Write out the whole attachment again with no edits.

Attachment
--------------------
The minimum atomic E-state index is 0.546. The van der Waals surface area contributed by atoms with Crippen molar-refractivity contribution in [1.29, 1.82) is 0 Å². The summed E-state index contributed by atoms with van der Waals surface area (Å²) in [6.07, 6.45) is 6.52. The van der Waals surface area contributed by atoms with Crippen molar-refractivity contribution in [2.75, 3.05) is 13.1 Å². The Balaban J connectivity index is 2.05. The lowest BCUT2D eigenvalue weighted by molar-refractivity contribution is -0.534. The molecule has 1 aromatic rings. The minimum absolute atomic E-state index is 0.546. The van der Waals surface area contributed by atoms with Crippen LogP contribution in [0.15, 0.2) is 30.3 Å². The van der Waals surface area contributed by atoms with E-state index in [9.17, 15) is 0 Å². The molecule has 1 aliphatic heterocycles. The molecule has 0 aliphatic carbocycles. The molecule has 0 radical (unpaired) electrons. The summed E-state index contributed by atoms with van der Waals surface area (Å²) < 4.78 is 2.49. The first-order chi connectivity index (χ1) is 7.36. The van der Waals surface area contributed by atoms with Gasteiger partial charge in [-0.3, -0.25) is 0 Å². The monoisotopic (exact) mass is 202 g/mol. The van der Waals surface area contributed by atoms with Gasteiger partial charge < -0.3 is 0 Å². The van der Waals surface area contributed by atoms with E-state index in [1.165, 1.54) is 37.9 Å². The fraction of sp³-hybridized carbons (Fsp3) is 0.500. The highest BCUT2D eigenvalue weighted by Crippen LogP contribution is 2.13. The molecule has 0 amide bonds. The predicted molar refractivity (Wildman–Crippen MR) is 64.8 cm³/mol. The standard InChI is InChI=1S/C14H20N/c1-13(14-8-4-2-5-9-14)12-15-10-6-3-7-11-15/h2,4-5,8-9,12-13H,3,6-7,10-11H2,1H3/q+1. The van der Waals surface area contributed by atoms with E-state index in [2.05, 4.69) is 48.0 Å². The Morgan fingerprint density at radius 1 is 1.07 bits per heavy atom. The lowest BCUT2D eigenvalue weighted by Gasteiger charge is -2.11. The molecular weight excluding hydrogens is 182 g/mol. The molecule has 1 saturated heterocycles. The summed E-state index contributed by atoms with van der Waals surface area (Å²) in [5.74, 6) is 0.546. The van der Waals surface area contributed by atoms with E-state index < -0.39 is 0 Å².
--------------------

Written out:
The minimum atomic E-state index is 0.546. The van der Waals surface area contributed by atoms with Crippen molar-refractivity contribution in [1.29, 1.82) is 0 Å². The summed E-state index contributed by atoms with van der Waals surface area (Å²) in [6.07, 6.45) is 6.52. The van der Waals surface area contributed by atoms with Crippen molar-refractivity contribution in [2.75, 3.05) is 13.1 Å². The Balaban J connectivity index is 2.05. The lowest BCUT2D eigenvalue weighted by molar-refractivity contribution is -0.534. The molecule has 1 aromatic rings. The minimum absolute atomic E-state index is 0.546. The van der Waals surface area contributed by atoms with Crippen LogP contribution in [0.15, 0.2) is 30.3 Å². The van der Waals surface area contributed by atoms with E-state index in [9.17, 15) is 0 Å². The molecule has 1 aliphatic heterocycles. The molecule has 0 aliphatic carbocycles. The molecule has 0 radical (unpaired) electrons. The summed E-state index contributed by atoms with van der Waals surface area (Å²) < 4.78 is 2.49. The first-order chi connectivity index (χ1) is 7.36. The van der Waals surface area contributed by atoms with Gasteiger partial charge in [-0.3, -0.25) is 0 Å². The monoisotopic (exact) mass is 202 g/mol. The van der Waals surface area contributed by atoms with Gasteiger partial charge < -0.3 is 0 Å². The van der Waals surface area contributed by atoms with E-state index in [1.165, 1.54) is 37.9 Å². The fraction of sp³-hybridized carbons (Fsp3) is 0.500. The highest BCUT2D eigenvalue weighted by Crippen LogP contribution is 2.13. The molecule has 0 amide bonds. The predicted molar refractivity (Wildman–Crippen MR) is 64.8 cm³/mol. The standard InChI is InChI=1S/C14H20N/c1-13(14-8-4-2-5-9-14)12-15-10-6-3-7-11-15/h2,4-5,8-9,12-13H,3,6-7,10-11H2,1H3/q+1. The van der Waals surface area contributed by atoms with E-state index in [2.05, 4.69) is 48.0 Å². The Morgan fingerprint density at radius 1 is 1.07 bits per heavy atom. The lowest BCUT2D eigenvalue weighted by Gasteiger charge is -2.11. The molecular weight excluding hydrogens is 182 g/mol. The molecule has 1 saturated heterocycles. The summed E-state index contributed by atoms with van der Waals surface area (Å²) in [5.74, 6) is 0.546. The van der Waals surface area contributed by atoms with E-state index < -0.39 is 0 Å².